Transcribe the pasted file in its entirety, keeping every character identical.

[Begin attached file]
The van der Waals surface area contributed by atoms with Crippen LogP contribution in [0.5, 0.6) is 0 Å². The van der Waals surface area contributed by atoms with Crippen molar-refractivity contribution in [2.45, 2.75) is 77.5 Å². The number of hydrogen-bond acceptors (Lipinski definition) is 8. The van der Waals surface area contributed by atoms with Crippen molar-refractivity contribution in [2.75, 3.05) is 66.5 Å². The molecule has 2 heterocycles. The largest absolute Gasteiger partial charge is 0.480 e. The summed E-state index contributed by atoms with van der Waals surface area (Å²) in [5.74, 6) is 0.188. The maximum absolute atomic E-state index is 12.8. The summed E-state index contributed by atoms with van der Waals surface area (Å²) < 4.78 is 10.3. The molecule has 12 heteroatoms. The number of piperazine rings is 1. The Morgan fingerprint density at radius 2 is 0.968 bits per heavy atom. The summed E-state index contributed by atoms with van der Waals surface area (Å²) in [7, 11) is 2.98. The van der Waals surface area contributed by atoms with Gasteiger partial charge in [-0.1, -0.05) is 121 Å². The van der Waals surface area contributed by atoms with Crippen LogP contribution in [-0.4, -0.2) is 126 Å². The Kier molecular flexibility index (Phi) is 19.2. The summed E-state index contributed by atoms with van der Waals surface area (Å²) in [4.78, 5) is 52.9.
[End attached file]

The van der Waals surface area contributed by atoms with Crippen LogP contribution in [0.5, 0.6) is 0 Å². The van der Waals surface area contributed by atoms with Crippen molar-refractivity contribution in [2.45, 2.75) is 77.5 Å². The number of hydrogen-bond acceptors (Lipinski definition) is 8. The van der Waals surface area contributed by atoms with Crippen molar-refractivity contribution in [2.75, 3.05) is 66.5 Å². The molecule has 2 heterocycles. The largest absolute Gasteiger partial charge is 0.480 e. The summed E-state index contributed by atoms with van der Waals surface area (Å²) in [5.74, 6) is 0.188. The maximum absolute atomic E-state index is 12.8. The summed E-state index contributed by atoms with van der Waals surface area (Å²) < 4.78 is 10.3. The molecule has 12 heteroatoms. The number of piperazine rings is 1. The Morgan fingerprint density at radius 2 is 0.968 bits per heavy atom. The summed E-state index contributed by atoms with van der Waals surface area (Å²) in [7, 11) is 2.98. The van der Waals surface area contributed by atoms with Gasteiger partial charge in [-0.1, -0.05) is 121 Å². The van der Waals surface area contributed by atoms with Crippen LogP contribution in [-0.4, -0.2) is 126 Å². The Kier molecular flexibility index (Phi) is 19.2. The summed E-state index contributed by atoms with van der Waals surface area (Å²) in [4.78, 5) is 52.9.